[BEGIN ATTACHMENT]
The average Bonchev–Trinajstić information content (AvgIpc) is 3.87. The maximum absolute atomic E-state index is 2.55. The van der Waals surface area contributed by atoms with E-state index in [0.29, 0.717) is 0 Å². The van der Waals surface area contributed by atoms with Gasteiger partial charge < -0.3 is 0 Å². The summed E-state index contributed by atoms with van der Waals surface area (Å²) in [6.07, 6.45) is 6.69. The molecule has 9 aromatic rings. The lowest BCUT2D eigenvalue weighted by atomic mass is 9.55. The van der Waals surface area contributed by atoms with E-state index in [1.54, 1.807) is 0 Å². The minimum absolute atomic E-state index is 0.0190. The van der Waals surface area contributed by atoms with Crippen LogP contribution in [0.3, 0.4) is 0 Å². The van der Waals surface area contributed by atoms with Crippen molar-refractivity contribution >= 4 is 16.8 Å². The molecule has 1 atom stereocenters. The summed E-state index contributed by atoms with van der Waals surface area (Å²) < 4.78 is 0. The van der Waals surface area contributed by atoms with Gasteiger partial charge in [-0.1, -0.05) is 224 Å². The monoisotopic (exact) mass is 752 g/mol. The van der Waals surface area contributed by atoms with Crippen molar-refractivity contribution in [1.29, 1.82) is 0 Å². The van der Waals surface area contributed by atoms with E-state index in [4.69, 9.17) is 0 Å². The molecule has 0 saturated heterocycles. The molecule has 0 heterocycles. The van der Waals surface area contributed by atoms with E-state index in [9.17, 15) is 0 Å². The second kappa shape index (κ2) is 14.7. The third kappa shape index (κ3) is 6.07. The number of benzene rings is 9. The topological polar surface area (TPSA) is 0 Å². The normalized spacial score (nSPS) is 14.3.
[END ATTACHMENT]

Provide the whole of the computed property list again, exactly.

The average Bonchev–Trinajstić information content (AvgIpc) is 3.87. The maximum absolute atomic E-state index is 2.55. The van der Waals surface area contributed by atoms with E-state index in [0.29, 0.717) is 0 Å². The van der Waals surface area contributed by atoms with Gasteiger partial charge < -0.3 is 0 Å². The summed E-state index contributed by atoms with van der Waals surface area (Å²) in [6.07, 6.45) is 6.69. The molecule has 9 aromatic rings. The lowest BCUT2D eigenvalue weighted by atomic mass is 9.55. The van der Waals surface area contributed by atoms with E-state index in [1.54, 1.807) is 0 Å². The minimum absolute atomic E-state index is 0.0190. The van der Waals surface area contributed by atoms with Crippen LogP contribution in [0.3, 0.4) is 0 Å². The van der Waals surface area contributed by atoms with Crippen molar-refractivity contribution >= 4 is 16.8 Å². The molecule has 1 atom stereocenters. The summed E-state index contributed by atoms with van der Waals surface area (Å²) < 4.78 is 0. The van der Waals surface area contributed by atoms with Gasteiger partial charge in [-0.1, -0.05) is 224 Å². The monoisotopic (exact) mass is 752 g/mol. The van der Waals surface area contributed by atoms with Crippen molar-refractivity contribution in [1.29, 1.82) is 0 Å². The van der Waals surface area contributed by atoms with E-state index in [4.69, 9.17) is 0 Å². The molecule has 0 saturated heterocycles. The molecule has 0 heterocycles. The van der Waals surface area contributed by atoms with E-state index in [9.17, 15) is 0 Å². The second kappa shape index (κ2) is 14.7. The third kappa shape index (κ3) is 6.07. The number of benzene rings is 9. The topological polar surface area (TPSA) is 0 Å². The normalized spacial score (nSPS) is 14.3.